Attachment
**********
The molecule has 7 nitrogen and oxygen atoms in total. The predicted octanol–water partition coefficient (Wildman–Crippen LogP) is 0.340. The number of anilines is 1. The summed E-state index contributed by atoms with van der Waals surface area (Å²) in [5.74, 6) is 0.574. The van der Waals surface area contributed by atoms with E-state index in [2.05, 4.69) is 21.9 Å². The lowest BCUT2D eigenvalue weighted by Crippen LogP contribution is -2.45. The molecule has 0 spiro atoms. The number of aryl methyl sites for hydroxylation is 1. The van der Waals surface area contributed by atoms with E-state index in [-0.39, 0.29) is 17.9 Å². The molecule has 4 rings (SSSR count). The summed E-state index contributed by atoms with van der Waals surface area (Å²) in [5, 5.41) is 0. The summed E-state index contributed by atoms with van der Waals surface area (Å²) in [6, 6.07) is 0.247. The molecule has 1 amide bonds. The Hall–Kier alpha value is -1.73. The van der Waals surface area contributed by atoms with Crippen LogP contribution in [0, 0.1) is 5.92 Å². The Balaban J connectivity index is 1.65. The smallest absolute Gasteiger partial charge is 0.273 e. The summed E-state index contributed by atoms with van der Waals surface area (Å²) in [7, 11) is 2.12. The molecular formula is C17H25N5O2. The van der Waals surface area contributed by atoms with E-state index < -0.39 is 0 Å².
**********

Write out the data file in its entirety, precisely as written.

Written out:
The molecule has 7 nitrogen and oxygen atoms in total. The predicted octanol–water partition coefficient (Wildman–Crippen LogP) is 0.340. The number of anilines is 1. The summed E-state index contributed by atoms with van der Waals surface area (Å²) in [5.74, 6) is 0.574. The van der Waals surface area contributed by atoms with E-state index in [2.05, 4.69) is 21.9 Å². The lowest BCUT2D eigenvalue weighted by Crippen LogP contribution is -2.45. The molecule has 0 spiro atoms. The number of aryl methyl sites for hydroxylation is 1. The van der Waals surface area contributed by atoms with E-state index in [-0.39, 0.29) is 17.9 Å². The molecule has 4 rings (SSSR count). The summed E-state index contributed by atoms with van der Waals surface area (Å²) in [5, 5.41) is 0. The summed E-state index contributed by atoms with van der Waals surface area (Å²) in [6, 6.07) is 0.247. The molecule has 1 amide bonds. The Hall–Kier alpha value is -1.73. The van der Waals surface area contributed by atoms with Crippen LogP contribution in [0, 0.1) is 5.92 Å². The Balaban J connectivity index is 1.65. The smallest absolute Gasteiger partial charge is 0.273 e. The summed E-state index contributed by atoms with van der Waals surface area (Å²) in [7, 11) is 2.12. The molecular formula is C17H25N5O2. The van der Waals surface area contributed by atoms with E-state index < -0.39 is 0 Å².